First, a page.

This “protest wave,” which has shaken the traditional elites, this widespread social opposition, which found extremely reactionary and distorted expression in Trump’s election victory, is feared much more by the European elites than the new president himself. They are concerned that he will lose control of the spooks he has unleashed.
At the same time, they have not uttered a word on why a semi-fascist billionaire like Trump was capable of channelling widespread social anger in a right-wing direction. At most, they blame the alleged backwardness of “white” American workers.
But the real reason is the right-wing policies of the Democratic Party and President Obama, which represent the interests of Wall Street and privileged sections of the middle class, as well as the role of Bernie Sanders and his pseudo-left supporters. In the Democratic primary, the senator from Vermont won 13 million votes because he portrayed himself as a socialist and agitated against the “billionaire class”—only subsequently to lend his backing to Hillary Clinton. He thus left the way clear for Trump to present himself as the only “anti-establishment” candidate.
In Europe, the ruling elites rely on the pseudo-left to suppress social opposition. Greece’s Syriza, Germany’s Left Party and many other organisations portray themselves as opponents of capitalism so as to sabotage any struggle against capitalism, and—should they come to power—to impose even more brutal measures against the working class.
A typical representative of this policy is the leader of Britain’s Labour Party, Jeremy Corbyn. He writes (correctly) that “Trump’s election is an unmistakable rejection of a political establishment and an economic system that simply isn’t working for most people. It is one that has delivered escalating inequality and stagnating or falling living standards for the majority, both in the US and Britain. This is a rejection of a failed economic consensus and a governing elite that has been seen not to have listened. And the public anger that has propelled Donald Trump to office has been reflected in political upheavals across the world.”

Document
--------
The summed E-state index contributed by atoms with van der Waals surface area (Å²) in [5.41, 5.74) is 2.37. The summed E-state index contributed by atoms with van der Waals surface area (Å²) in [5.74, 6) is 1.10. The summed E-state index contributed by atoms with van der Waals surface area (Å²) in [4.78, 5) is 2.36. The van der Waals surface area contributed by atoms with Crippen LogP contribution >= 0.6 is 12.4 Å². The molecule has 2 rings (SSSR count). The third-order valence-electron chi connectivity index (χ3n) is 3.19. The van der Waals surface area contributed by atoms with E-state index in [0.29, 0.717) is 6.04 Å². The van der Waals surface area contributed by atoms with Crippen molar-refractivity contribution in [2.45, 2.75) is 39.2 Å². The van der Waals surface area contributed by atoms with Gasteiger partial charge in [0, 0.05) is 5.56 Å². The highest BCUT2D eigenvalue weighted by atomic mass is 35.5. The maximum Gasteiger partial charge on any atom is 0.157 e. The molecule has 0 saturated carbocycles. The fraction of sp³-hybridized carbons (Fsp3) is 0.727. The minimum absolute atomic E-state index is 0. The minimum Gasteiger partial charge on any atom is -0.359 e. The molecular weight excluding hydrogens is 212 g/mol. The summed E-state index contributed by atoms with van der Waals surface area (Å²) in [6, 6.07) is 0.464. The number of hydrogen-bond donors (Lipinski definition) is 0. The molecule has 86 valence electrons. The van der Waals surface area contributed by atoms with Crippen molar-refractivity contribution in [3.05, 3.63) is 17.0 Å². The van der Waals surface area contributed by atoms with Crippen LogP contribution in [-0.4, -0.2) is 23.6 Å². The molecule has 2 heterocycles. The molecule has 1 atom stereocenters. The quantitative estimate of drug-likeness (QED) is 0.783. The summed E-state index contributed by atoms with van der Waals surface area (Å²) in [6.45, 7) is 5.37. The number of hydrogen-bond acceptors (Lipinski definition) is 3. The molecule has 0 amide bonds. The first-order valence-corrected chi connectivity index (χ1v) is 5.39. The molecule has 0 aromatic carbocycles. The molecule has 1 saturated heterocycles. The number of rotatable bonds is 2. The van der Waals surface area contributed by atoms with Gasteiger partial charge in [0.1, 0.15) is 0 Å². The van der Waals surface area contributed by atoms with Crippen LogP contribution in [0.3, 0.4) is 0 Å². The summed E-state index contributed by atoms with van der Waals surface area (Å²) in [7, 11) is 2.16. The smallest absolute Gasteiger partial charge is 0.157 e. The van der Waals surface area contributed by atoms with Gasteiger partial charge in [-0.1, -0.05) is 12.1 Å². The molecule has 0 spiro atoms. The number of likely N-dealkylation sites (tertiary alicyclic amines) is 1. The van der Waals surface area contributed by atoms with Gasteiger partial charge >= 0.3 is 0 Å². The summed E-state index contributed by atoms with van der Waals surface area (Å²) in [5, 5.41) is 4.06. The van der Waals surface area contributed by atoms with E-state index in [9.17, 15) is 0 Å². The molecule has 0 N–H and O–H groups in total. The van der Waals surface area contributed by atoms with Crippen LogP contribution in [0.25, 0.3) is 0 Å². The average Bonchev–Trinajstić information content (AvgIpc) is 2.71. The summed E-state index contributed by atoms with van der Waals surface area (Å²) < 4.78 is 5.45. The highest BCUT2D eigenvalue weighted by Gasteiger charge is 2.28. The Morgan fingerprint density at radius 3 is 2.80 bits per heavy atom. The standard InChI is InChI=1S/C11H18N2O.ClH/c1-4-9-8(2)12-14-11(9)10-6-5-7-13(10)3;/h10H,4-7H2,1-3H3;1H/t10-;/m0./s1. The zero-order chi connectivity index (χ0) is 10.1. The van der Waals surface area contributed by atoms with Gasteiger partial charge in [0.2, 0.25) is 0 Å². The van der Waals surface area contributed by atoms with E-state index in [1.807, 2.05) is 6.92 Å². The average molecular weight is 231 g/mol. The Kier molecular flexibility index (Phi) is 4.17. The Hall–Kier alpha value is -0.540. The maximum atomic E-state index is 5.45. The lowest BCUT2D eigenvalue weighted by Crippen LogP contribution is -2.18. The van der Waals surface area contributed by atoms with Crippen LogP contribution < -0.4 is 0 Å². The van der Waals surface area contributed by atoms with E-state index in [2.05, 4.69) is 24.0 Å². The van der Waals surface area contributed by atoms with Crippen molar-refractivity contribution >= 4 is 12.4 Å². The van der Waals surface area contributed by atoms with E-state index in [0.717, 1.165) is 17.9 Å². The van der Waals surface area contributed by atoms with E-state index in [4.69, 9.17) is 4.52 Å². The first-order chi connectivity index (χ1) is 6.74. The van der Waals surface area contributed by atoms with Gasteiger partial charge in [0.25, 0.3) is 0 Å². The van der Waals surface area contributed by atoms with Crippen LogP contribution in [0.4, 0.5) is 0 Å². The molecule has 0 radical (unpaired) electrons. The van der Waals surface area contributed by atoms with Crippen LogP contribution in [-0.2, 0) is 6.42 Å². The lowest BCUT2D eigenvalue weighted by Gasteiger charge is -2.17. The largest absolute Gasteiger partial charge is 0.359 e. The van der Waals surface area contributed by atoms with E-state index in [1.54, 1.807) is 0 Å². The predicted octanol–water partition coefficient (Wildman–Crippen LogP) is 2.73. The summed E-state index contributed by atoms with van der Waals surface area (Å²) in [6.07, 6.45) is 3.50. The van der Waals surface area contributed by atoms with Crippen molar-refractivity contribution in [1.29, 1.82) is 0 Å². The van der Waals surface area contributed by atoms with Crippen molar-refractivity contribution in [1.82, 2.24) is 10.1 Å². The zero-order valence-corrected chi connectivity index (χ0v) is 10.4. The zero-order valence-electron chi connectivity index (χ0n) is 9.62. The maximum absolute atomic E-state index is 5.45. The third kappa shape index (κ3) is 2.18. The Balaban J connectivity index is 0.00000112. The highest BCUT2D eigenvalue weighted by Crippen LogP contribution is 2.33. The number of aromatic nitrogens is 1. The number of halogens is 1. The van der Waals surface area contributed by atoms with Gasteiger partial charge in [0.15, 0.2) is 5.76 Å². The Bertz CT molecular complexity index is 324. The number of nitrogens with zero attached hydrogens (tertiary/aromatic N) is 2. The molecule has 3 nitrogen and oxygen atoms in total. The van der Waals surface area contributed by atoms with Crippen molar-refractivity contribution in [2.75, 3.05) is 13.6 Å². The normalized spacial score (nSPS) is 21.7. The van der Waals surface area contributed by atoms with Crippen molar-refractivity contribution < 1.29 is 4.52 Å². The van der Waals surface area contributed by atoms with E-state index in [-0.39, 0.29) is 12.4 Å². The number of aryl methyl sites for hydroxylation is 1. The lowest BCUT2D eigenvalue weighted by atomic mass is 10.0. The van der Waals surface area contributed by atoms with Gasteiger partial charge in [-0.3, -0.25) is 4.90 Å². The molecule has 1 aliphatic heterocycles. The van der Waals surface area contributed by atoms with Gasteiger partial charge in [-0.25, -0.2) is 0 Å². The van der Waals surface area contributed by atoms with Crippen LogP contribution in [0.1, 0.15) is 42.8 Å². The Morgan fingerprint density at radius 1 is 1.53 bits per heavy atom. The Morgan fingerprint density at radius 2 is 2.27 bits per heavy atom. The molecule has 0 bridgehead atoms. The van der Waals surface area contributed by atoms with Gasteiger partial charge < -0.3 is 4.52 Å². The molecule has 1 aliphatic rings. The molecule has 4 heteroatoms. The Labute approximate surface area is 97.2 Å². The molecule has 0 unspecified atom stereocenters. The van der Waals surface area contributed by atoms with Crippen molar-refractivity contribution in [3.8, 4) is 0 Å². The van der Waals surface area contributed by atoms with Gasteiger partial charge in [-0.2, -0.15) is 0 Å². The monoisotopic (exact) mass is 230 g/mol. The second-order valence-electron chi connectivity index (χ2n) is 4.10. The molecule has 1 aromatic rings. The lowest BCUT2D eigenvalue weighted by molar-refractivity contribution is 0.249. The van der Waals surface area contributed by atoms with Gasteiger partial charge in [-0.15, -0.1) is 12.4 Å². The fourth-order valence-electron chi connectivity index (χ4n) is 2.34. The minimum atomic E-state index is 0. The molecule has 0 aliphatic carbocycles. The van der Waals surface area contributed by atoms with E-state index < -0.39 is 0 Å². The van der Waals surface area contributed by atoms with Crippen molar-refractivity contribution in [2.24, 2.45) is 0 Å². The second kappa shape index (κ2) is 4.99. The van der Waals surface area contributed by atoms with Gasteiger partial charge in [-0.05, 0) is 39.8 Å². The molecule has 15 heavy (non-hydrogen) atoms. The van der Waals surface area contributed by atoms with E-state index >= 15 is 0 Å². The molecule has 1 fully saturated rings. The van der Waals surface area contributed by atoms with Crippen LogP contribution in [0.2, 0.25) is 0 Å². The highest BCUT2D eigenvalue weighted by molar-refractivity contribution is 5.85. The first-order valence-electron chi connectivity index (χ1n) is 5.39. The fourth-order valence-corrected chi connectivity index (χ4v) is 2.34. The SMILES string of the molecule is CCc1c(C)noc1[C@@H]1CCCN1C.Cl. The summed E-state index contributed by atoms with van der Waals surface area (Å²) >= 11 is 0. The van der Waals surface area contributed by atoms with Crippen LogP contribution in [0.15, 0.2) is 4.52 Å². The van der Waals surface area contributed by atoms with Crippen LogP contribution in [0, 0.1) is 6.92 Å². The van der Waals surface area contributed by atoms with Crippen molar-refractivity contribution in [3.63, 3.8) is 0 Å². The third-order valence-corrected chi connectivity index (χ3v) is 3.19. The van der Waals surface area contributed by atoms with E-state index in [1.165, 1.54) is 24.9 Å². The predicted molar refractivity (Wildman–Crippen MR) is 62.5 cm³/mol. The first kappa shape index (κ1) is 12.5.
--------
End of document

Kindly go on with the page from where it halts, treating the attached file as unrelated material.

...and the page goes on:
Having said this, he calls for the most complacent response imaginable.
He speaks of “some of Trump’s answers to the big questions facing America, and the divisive rhetoric around them” being “clearly wrong,” before asserting, “I have no doubt, however, that the decency and common sense of the American people will prevail, and we send our solidarity to a nation of migrants, innovators and democrats. ... Americans have made their choice. The urgent necessity is now for us all to work across continents to tackle our common global challenges: to secure peace, take action on climate change and deliver economic prosperity and justice.”
Overall, Europe’s ruling elites are responding to Trump’s election victory by shifting further rightward. On domestic issues, political representatives argue that it is possible to halt the rise of far-right parties in Europe—who all hailed Trump’s success—by adopting their policies, particularly when it comes to deterring refugees and internal security.
On foreign policy, they are responding to the expected tensions with the US by accelerating military rearmament. As German Defence Minister Ursula Von der Leyen remarked on the election outcome, “Europe must get used to looking after itself better.” This includes an increased defence budget. An article in Der Spiegel even went as far as calling this week for Germany to develop its own nuclear weapons.